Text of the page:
British sailor Alex Thomson’s chosen vocation is not for the faint of heart. The decorated skipper has won numerous races and broken multiple records around the world. He is now preparing to compete in the ninth edition of the Vendée Globe, a gruelling non-stop, solo, unassisted race around the world that launches this year on November 8. In these pieces from our archives, we meet the extreme sailor and look back at one of his most daring stunts, the mast walk.
Alex Thomson is not one to do anything half-mast. He is one of the world’s best-known extreme sailors, both with crew and on solo voyages around the world. But Hugo Boss put him in a waterproof suit one day, and, looking super snazzy, he did what he now calls “likely the craziest, scariest thing I have ever done”. While the 60-foot long racing yacht he was in sped along and eventually came to a hair-raising 65 degree list, Thomson raced up the 30-metre main mast of the craft (equivalent to a 10-storey building). Once at the top, he may have had a James Cameron Oscar moment, but he’s not telling. What we know for sure is he actually dove off the top of the mast into the ocean below.
Not for the faint of heart, and not conforming to any cultural cliché about luxury, extreme sailing on a large yacht that boasts over 500-square-metres of sail is something that Thomson has dedicated a career to. There are cross-ocean races, traverses of the entire globe, and even a single-person around-the-world-in-80-days (literally) race called the Vendée Globe. It involves hard work, excruciating hours, and punishing physical duress. Thomson would not have it any other way.
The Vendée Globe, founded in 1989 by Philippe Jeantot, is a round-the-world, non-stop race for single-handed sailors and craft that conform to Open 60 class yacht criteria. It runs every four years, and Thomson has participated three times, going on four. The start and finish line is at Les Sables-d’Olonne in western France. It goes down the Atlantic Coast to the Cape of Good Hope, around Antarctica, with Cape Horn on the port side, and then back up to France. Competitors may anchor, but they cannot touch land, cannot draw alongside any dock, quay, or other vessel, and cannot receive any outside assistance. Disqualification is immediate and irreversible.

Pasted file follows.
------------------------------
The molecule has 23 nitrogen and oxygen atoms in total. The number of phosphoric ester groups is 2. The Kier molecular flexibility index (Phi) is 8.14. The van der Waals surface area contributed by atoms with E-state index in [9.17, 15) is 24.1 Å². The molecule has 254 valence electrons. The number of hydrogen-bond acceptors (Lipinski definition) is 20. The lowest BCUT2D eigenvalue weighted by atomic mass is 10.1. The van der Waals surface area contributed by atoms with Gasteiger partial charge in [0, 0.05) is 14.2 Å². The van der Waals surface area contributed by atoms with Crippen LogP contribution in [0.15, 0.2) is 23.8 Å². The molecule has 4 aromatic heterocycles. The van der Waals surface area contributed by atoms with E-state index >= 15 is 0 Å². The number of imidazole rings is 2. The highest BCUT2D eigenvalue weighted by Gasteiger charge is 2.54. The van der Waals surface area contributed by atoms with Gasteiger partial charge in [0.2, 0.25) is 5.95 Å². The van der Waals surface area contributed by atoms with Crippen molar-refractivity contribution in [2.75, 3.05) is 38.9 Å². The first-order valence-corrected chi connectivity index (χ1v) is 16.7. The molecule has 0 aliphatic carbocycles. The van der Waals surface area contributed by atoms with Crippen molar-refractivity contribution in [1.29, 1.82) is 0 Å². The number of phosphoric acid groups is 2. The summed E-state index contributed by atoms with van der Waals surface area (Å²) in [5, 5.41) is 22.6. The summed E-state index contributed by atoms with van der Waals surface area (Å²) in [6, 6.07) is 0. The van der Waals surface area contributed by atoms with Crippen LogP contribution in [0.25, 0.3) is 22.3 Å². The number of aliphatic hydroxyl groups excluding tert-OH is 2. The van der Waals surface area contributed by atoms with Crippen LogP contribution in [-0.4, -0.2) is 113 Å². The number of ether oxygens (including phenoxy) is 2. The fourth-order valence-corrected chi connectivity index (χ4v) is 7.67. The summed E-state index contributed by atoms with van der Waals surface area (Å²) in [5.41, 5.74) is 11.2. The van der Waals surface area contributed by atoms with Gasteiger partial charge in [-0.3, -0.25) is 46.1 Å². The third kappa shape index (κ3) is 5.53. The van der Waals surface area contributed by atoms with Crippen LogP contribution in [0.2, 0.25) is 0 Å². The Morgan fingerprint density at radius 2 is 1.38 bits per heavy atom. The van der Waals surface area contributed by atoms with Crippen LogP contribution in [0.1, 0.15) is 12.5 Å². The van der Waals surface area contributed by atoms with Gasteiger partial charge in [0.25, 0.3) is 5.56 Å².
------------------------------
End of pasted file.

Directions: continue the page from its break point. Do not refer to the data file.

Thus, in 2004 he retired early with damage to his yacht, and in 2008 his boat was unluckily struck by a French fishing vessel as it arrived in Les Sables-d’Olonne three weeks before the start. Thomson patched it up, but three days into the race he discovered it was leaking, and he was again forced to abandon. Thomson’s boat also lost its keel in the Southern Ocean during the 2006 Velux Five Oceans solo round-the-world race, and he was famously rescued by Mike Golding as his boat started to sink. The rules of the sea dictate that the nearest vessel must respond, and this case, it was one of his bitterest rivals, Golding, who was most proximate; the rival sailor did indeed rescue him, thus disqualifying himself in the process. Today, Thomson grins, and says, “He wasn’t too happy with me, I can assure you. But he saved my life, no question about it. I had been in the water for nearly three days before he reached me.”
“I intend to win [the Vendée Globe], one day. It takes so much training, so much discipline, but I would not even consider doing anything else.”
Hugo Boss is the sponsor of Alex Thomson Racing, and they helped him build a new, state-of-the-art craft, sail number GBR99 and called Hugo Boss; it is in Thomson’s opinion “the most powerful, lightest Open 60 on the water.” Open 60 simply designates a “box” prescribing length limits and stability requirements (design is not dictated at all). GBR99 was designed by legendary naval architects Finot-Conq and built by a who’s who of the sailing world, including Jason Carrington, Neville Hutton, and Thomson’s own sailing partner, Andrew Cape.
Some races, such as the Barcelona World Race and the Calais Round Britain Race (a crewed race around the British Isles), allow for more than one sailor aboard, and Thomson has been victorious in several of these races. The Vendée Globe remains his grail, with a third-place finish at 80 days 19 hours 23 minutes in 2012–2013 being his best. “I intend to win that race, one day,” he says. “It takes so much training, so much discipline, but I would not even consider doing anything else.”
He looks out over the waters of English Bay, issuing a few instructions to his crew as the Hugo Boss yacht glides with ease and alacrity over the waves. “I have begun a program of training myself to sleep for 20 minutes every four hours. That way, I can be completely alert, ready to do whatever needs to be done, and still have enough hours of sleep to sustain me. Eighty days alone on a boat is a long time, and so many things can, and do, go wrong.” He smiles, and adds, “And that’s not even talking about the weather!”
The yacht itself is as responsive to steering as any automobile, and it can achieve startling speeds, is highly manoeuvrable, and is as stable and safe as a craft of this kind can be. Still, the challenge, not really different than it would have been centuries ago, is to manage the impassive will of nature and physics against human strength, endurance, intelligence. That challenge is what keeps Alex Thomson motivated.
These stories from our archives originally ran in March 2014. Read more Transportation stories.